As seen in Ladue News, September 25th
Last month, St. Louis and Ferguson dominated national headlines. As the story surrounding Michael Brown’s shooting grew, my 11- and 13-year-old boys had many concerns about the incident itself and their safety, but they also had more general questions about racial conflict, economic differences, and why everyone was so upset.
My wife and I were impressed by the intelligent and sensitive questions that our children were asking. But as we listened, I also started to think about how do we get our kids to a higher level of cultural understanding? How do we ensure that our kids get to know people as people and not as social stereotypes? And how do we, as parents, promote tolerance, acceptance and kindness?
According to the Journal of Marriage and Family Therapy, 75 percent of Caucasian families rarely—if ever—discuss race and cultural diversity. Many parents, at least on a subconscious level, believe that simply exposing children to different cultures is just as good as talking about it. We are happy to take our kids to an ethnic restaurant, but most are unable to speak about the cultural significance of the food or how geography impacts diet.
Becoming aware of ethnic differences is difficult because it takes effort to understand the history. It also is in our nature to talk about how people share similarities as the differences are often ‘foreign’ to us. Parents unfamiliar with Chanukah, for example, may call it the Jewish ‘Christmas’ instead of explaining the historical importance of this celebration.
Interestingly, young children are very alert to differences, albeit, on a concrete level. By the age of 6 months, babies can easily differentiate between skin color and gender. Toddlers make sense of the world by sorting things; and many will actually count or classify their schoolmates by appearance, including race, hair color or size. And by the age of 5 or 6, kids both understand and perpetuate stereotypes.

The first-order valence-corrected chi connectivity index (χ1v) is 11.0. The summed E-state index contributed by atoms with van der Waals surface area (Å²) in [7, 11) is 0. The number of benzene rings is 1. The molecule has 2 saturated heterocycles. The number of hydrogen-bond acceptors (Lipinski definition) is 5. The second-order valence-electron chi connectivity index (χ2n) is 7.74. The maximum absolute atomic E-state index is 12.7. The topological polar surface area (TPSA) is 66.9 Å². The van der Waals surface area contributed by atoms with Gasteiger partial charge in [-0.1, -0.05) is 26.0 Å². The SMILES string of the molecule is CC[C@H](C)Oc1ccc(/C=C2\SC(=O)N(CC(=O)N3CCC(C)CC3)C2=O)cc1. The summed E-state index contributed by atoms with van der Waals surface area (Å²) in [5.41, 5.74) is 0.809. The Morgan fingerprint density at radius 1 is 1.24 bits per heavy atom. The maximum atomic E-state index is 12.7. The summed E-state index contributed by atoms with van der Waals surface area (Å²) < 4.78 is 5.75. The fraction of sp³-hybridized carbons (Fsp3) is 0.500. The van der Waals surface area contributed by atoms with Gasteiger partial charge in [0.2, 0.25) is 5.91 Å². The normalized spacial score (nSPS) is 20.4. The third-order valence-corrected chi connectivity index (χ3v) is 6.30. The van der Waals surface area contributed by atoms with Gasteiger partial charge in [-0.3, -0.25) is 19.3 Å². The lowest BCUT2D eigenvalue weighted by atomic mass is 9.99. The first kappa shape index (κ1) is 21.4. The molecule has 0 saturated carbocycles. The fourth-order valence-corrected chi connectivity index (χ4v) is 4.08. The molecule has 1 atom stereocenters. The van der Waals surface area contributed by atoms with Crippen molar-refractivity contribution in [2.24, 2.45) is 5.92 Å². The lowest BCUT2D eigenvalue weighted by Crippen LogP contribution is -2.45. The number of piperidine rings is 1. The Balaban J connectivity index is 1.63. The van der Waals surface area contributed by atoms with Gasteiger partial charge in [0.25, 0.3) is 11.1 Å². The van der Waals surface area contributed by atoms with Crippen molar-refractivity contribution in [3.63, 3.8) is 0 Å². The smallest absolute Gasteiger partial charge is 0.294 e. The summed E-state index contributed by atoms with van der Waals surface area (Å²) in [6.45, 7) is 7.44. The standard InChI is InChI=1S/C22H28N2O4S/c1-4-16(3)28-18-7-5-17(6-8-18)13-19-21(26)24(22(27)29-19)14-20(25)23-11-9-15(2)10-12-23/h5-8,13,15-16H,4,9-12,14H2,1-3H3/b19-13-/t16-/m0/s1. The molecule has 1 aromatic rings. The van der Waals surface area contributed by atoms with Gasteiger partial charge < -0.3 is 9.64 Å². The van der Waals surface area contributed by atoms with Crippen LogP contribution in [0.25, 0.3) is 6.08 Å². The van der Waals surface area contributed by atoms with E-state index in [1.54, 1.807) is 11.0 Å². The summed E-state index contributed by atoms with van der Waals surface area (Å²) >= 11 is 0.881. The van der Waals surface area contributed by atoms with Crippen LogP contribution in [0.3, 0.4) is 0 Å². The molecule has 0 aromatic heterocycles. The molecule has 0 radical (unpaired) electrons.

The best time to fight cultural stereotypes is before they form. For the little ones, it is easy to find toys and books that educate about intercontinental differences, and expose them to characters from different places. Ethnic street festivals also provide opportunities for young kids to try food, enjoy unfamiliar games and ask questions. Small children are unbiased, so take them to the action and open their world.
Older kids are able to think deeply, empathize and intellectualize. Ask your adolescent about how they view specific events and gently challenge with deep questions. It is one thing to know about Michael Brown, but it is another thing to understand the role of local government in law enforcement, or see all sides of the situation before forming an opinion.
Parents might also consider taking a step back to reflect on their own values. Being aware of one’s personal perceptions can be difficult, as our beliefs often exist on a subconscious level. Parents need to appreciate their own blind spots if they are to truly teach their children about diversity.
There is no recipe or instruction booklet that specifically states how to boost a family’s understanding and acceptance. Continually modeling the appropriate attitude, however, can provide a platform for a child to be inquisitive and sensitive. And most important, exercise empathy. Through empathy, we can teach how others might like to be treated.
Our world is merging; there are global economies, cross-cultural education opportunities, and the other side of the planet is just a SKYPE call away. To bring our kids to a higher level of social consciousness, parents should take initiative to both expose and teach about differences. To be successful in the 21st century, today’s youth need to learn how to be sensitive to everyone, no matter where they are from or what they look like.